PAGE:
The Pilatus PC-24 made its full public debut at this week’s EBACE show when the Swiss manufacturer’s first prototype took a 24-hour break from an intensive flight test program to take a starring role on the static display. With just over 500 flight hours logged by two prototypes, and with a third due to join the campaign towards the end of 2016, the highly versatile mid-light twinjet is not quite a quarter of the way towards completing type certification, scheduled for around the end of 2017.
According to Pilatus chairman Oscar Schwenk, the aircraft is comfortably meeting, and in some cases exceeding, projected performance benchmarks. The two prototypes have been busy flying in Switzerland, Spain, Iceland and Scotland.
“In the past few months we have conducted numerous important tests to explore the flight envelope and observe how the aircraft handles in natural icing conditions,” said Schwenk. “The results are extremely positive and confirm that the PC-24 will be a superb aircraft, in line with the high standards of our ‘Pilatus Class’—exactly as our customers expect.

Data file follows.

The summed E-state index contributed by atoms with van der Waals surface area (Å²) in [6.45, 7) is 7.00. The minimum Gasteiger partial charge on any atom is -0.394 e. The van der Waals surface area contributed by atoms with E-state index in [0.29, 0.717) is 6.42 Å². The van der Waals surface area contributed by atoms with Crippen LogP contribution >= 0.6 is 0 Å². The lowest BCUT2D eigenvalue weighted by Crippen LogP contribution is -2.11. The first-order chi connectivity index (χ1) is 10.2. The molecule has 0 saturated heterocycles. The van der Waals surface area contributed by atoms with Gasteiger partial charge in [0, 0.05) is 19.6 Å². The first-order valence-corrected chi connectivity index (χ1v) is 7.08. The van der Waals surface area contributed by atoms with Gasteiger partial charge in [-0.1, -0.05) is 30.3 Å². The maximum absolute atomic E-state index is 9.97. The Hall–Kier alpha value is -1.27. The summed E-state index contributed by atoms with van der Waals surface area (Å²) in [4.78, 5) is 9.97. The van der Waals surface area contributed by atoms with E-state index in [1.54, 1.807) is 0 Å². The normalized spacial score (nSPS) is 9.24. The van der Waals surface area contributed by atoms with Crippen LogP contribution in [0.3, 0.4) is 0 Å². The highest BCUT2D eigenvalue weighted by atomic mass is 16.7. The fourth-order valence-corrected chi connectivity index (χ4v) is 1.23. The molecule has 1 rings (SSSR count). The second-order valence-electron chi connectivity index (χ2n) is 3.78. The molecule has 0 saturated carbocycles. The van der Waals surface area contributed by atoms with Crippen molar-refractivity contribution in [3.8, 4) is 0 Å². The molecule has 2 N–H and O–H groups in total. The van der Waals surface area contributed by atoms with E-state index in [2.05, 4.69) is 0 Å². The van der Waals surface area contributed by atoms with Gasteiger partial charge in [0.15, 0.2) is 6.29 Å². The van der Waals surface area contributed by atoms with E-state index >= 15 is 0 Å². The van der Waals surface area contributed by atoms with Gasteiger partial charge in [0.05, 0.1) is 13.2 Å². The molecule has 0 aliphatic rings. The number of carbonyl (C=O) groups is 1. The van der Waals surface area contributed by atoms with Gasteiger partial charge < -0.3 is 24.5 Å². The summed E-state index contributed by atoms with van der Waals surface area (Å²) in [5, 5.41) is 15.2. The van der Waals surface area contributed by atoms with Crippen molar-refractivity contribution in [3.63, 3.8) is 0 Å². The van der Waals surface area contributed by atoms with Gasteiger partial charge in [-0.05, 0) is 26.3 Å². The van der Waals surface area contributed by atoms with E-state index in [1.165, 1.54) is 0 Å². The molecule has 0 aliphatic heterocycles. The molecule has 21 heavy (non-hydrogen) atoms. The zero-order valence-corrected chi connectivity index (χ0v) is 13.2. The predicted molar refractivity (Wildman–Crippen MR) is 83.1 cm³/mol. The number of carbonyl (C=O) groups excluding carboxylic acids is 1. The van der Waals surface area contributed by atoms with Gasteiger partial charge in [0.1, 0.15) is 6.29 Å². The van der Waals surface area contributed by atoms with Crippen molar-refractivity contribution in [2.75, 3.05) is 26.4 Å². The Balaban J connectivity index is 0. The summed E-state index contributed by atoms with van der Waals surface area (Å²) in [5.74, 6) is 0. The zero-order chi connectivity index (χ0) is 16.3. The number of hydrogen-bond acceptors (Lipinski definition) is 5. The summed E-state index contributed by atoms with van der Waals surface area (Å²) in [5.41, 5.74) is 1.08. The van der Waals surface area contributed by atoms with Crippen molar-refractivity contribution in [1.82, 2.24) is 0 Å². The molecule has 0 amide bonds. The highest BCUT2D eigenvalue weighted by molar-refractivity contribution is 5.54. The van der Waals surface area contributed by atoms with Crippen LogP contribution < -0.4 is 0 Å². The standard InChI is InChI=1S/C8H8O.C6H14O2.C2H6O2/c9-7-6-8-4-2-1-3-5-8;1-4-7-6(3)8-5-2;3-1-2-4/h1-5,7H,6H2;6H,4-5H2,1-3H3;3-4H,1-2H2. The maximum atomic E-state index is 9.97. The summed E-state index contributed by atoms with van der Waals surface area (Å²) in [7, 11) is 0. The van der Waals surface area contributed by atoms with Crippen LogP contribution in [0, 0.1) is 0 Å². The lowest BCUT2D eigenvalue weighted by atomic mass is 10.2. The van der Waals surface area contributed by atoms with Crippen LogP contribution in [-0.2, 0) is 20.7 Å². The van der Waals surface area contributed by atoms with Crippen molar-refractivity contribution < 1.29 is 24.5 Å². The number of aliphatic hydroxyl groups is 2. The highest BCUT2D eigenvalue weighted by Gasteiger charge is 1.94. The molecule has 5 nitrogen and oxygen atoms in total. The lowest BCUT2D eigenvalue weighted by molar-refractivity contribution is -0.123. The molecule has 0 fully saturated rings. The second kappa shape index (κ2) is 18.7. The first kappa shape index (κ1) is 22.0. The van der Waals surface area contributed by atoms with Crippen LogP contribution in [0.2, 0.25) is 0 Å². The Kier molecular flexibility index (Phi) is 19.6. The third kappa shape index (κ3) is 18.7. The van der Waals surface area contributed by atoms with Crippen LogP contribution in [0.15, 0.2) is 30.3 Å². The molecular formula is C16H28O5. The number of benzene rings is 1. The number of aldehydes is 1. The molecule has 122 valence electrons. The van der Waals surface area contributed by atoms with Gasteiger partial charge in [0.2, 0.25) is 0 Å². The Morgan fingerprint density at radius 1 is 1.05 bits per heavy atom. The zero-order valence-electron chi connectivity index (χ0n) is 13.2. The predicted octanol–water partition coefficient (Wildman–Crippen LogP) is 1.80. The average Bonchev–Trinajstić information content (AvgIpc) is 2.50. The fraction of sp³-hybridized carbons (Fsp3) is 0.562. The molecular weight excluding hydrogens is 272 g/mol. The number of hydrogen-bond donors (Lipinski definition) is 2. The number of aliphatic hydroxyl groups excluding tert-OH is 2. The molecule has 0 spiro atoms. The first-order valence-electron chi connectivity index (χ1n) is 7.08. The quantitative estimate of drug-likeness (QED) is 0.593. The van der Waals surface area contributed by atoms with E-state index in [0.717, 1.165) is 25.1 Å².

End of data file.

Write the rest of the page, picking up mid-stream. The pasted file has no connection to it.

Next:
Pilatus (Booth K115) is on track to deliver on its promise of an aircraft with the short-takeoff and landing (STOL) performance of an advanced turboprop, with the speed of a light jet and the cabin of a midsize aircraft.
The PC-24’s exceptional performance on both paved and unimproved surfaces means that it can operate from as many as 21,000 airports worldwide, while also being suitable for operations in remote locations.
EBACE visitors are also getting a chance to see a full-scale mockup of a production standard interior. These have been developed in partnership with BMW’s Designworks, which has come up with six different color concepts, each named after a well-known ski resort. The design on show in Geneva is “the Vail.”
Pilatus launched the PC-24 two years ago at EBACE 2014. Famously, it hit its initial target of 84 orders—equivalent to three years of production—within just 72 hours. The Stans-based company promptly closed the order book and will not be taking reopen the order process until the October 2017 NBAA show, with type certification expected within a few weeks of that event.
PC-24 by the Numbers
Max cruise speed: 425 ktas (787 km/h)
Range (4 passengers): 1,950 nm (3,610 kilometers)
Max certified altitude: 45,000 feet (13,716 meters)
Takeoff balanced field length: 2,690 feet (820 meters)
[MTOW, ISA, sea level, dry paved runway]
Landing distance over 50-foot obstacle: 2,525 feet (770 meters)
Max takeoff weight: 17,650 pounds (8,005 kg)